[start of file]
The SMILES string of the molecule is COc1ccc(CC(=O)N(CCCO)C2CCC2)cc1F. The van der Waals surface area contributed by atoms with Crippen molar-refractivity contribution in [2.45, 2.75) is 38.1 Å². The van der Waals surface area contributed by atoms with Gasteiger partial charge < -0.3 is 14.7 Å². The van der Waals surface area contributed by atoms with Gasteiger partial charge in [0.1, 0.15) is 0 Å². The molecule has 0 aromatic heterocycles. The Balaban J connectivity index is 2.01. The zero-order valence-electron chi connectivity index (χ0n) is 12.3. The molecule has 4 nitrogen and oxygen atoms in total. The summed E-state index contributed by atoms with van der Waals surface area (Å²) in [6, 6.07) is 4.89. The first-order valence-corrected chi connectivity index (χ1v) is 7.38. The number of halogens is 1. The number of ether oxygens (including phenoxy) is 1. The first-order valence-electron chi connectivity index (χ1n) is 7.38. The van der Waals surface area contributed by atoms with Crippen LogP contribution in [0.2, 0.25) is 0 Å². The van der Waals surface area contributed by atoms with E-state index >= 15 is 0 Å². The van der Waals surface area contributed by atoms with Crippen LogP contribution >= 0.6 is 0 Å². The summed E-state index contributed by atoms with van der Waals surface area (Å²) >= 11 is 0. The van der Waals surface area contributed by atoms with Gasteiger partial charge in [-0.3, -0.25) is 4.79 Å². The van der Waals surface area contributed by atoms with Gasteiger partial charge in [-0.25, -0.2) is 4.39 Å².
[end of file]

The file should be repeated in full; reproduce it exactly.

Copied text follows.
The SMILES string of the molecule is COc1ccc(CC(=O)N(CCCO)C2CCC2)cc1F. The van der Waals surface area contributed by atoms with Crippen molar-refractivity contribution in [2.45, 2.75) is 38.1 Å². The van der Waals surface area contributed by atoms with Gasteiger partial charge < -0.3 is 14.7 Å². The van der Waals surface area contributed by atoms with Gasteiger partial charge in [0.1, 0.15) is 0 Å². The molecule has 0 aromatic heterocycles. The Balaban J connectivity index is 2.01. The zero-order valence-electron chi connectivity index (χ0n) is 12.3. The molecule has 4 nitrogen and oxygen atoms in total. The summed E-state index contributed by atoms with van der Waals surface area (Å²) in [6, 6.07) is 4.89. The first-order valence-corrected chi connectivity index (χ1v) is 7.38. The number of halogens is 1. The number of ether oxygens (including phenoxy) is 1. The first-order valence-electron chi connectivity index (χ1n) is 7.38. The van der Waals surface area contributed by atoms with Crippen LogP contribution in [0.2, 0.25) is 0 Å². The van der Waals surface area contributed by atoms with E-state index >= 15 is 0 Å². The van der Waals surface area contributed by atoms with Crippen LogP contribution >= 0.6 is 0 Å². The summed E-state index contributed by atoms with van der Waals surface area (Å²) >= 11 is 0. The van der Waals surface area contributed by atoms with Gasteiger partial charge in [-0.3, -0.25) is 4.79 Å². The van der Waals surface area contributed by atoms with Gasteiger partial charge in [-0.25, -0.2) is 4.39 Å².